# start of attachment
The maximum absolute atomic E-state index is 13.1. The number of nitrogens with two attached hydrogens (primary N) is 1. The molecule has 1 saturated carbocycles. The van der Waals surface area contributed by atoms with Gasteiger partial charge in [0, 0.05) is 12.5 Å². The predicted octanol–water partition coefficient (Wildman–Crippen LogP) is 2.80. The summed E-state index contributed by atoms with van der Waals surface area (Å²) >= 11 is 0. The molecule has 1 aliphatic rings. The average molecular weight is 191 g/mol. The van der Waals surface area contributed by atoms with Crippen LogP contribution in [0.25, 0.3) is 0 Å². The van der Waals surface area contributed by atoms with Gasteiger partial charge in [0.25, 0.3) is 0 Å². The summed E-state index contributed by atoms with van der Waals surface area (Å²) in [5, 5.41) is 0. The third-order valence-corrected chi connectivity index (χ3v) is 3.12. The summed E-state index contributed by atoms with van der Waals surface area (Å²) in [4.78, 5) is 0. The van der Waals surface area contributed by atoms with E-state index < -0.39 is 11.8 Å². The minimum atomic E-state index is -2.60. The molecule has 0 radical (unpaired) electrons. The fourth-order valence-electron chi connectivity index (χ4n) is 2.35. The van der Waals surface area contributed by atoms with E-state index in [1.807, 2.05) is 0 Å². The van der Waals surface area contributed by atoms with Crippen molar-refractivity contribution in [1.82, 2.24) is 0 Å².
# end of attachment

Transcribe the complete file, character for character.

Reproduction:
The maximum absolute atomic E-state index is 13.1. The number of nitrogens with two attached hydrogens (primary N) is 1. The molecule has 1 saturated carbocycles. The van der Waals surface area contributed by atoms with Gasteiger partial charge in [0, 0.05) is 12.5 Å². The predicted octanol–water partition coefficient (Wildman–Crippen LogP) is 2.80. The summed E-state index contributed by atoms with van der Waals surface area (Å²) >= 11 is 0. The molecule has 1 aliphatic rings. The average molecular weight is 191 g/mol. The van der Waals surface area contributed by atoms with Crippen LogP contribution in [0.25, 0.3) is 0 Å². The van der Waals surface area contributed by atoms with Gasteiger partial charge in [0.25, 0.3) is 0 Å². The summed E-state index contributed by atoms with van der Waals surface area (Å²) in [5, 5.41) is 0. The third-order valence-corrected chi connectivity index (χ3v) is 3.12. The summed E-state index contributed by atoms with van der Waals surface area (Å²) in [4.78, 5) is 0. The van der Waals surface area contributed by atoms with E-state index < -0.39 is 11.8 Å². The minimum atomic E-state index is -2.60. The molecule has 0 radical (unpaired) electrons. The fourth-order valence-electron chi connectivity index (χ4n) is 2.35. The van der Waals surface area contributed by atoms with E-state index in [1.807, 2.05) is 0 Å². The van der Waals surface area contributed by atoms with Crippen molar-refractivity contribution in [1.82, 2.24) is 0 Å².